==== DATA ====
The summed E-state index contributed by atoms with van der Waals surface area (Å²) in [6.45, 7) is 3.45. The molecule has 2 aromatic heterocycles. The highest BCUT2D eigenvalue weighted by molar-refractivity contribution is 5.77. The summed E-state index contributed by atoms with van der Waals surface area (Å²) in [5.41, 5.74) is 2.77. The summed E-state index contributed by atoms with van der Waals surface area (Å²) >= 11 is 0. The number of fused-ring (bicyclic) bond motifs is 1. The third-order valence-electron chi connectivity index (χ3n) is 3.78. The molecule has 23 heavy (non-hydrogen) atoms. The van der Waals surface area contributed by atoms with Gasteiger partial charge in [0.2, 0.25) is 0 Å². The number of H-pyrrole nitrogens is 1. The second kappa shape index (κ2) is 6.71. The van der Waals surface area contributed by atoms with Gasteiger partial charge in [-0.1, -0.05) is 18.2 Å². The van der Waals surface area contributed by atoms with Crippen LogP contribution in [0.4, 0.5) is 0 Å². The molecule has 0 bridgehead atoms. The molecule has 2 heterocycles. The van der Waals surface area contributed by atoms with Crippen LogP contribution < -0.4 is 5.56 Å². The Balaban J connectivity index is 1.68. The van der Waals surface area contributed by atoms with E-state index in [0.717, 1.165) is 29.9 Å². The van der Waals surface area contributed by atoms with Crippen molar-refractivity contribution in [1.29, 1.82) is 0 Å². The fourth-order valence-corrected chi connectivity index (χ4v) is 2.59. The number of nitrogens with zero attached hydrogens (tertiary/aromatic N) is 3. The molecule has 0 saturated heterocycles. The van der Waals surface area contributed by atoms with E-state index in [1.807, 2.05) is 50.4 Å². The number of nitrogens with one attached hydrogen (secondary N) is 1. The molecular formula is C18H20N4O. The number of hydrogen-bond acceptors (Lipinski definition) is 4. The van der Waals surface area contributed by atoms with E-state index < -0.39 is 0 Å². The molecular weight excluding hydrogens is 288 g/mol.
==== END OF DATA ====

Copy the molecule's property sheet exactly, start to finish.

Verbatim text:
The summed E-state index contributed by atoms with van der Waals surface area (Å²) in [6.45, 7) is 3.45. The molecule has 2 aromatic heterocycles. The highest BCUT2D eigenvalue weighted by molar-refractivity contribution is 5.77. The summed E-state index contributed by atoms with van der Waals surface area (Å²) in [5.41, 5.74) is 2.77. The summed E-state index contributed by atoms with van der Waals surface area (Å²) >= 11 is 0. The number of fused-ring (bicyclic) bond motifs is 1. The third-order valence-electron chi connectivity index (χ3n) is 3.78. The molecule has 23 heavy (non-hydrogen) atoms. The van der Waals surface area contributed by atoms with Gasteiger partial charge in [0.2, 0.25) is 0 Å². The number of H-pyrrole nitrogens is 1. The second kappa shape index (κ2) is 6.71. The van der Waals surface area contributed by atoms with Gasteiger partial charge in [-0.1, -0.05) is 18.2 Å². The van der Waals surface area contributed by atoms with Crippen LogP contribution in [0.4, 0.5) is 0 Å². The molecule has 0 bridgehead atoms. The molecule has 2 heterocycles. The van der Waals surface area contributed by atoms with Crippen LogP contribution < -0.4 is 5.56 Å². The Balaban J connectivity index is 1.68. The van der Waals surface area contributed by atoms with E-state index in [0.717, 1.165) is 29.9 Å². The van der Waals surface area contributed by atoms with Crippen molar-refractivity contribution in [1.29, 1.82) is 0 Å². The fourth-order valence-corrected chi connectivity index (χ4v) is 2.59. The number of nitrogens with zero attached hydrogens (tertiary/aromatic N) is 3. The molecule has 0 saturated heterocycles. The van der Waals surface area contributed by atoms with E-state index in [1.807, 2.05) is 50.4 Å². The number of nitrogens with one attached hydrogen (secondary N) is 1. The molecular formula is C18H20N4O. The number of hydrogen-bond acceptors (Lipinski definition) is 4. The van der Waals surface area contributed by atoms with E-state index < -0.39 is 0 Å². The molecular weight excluding hydrogens is 288 g/mol.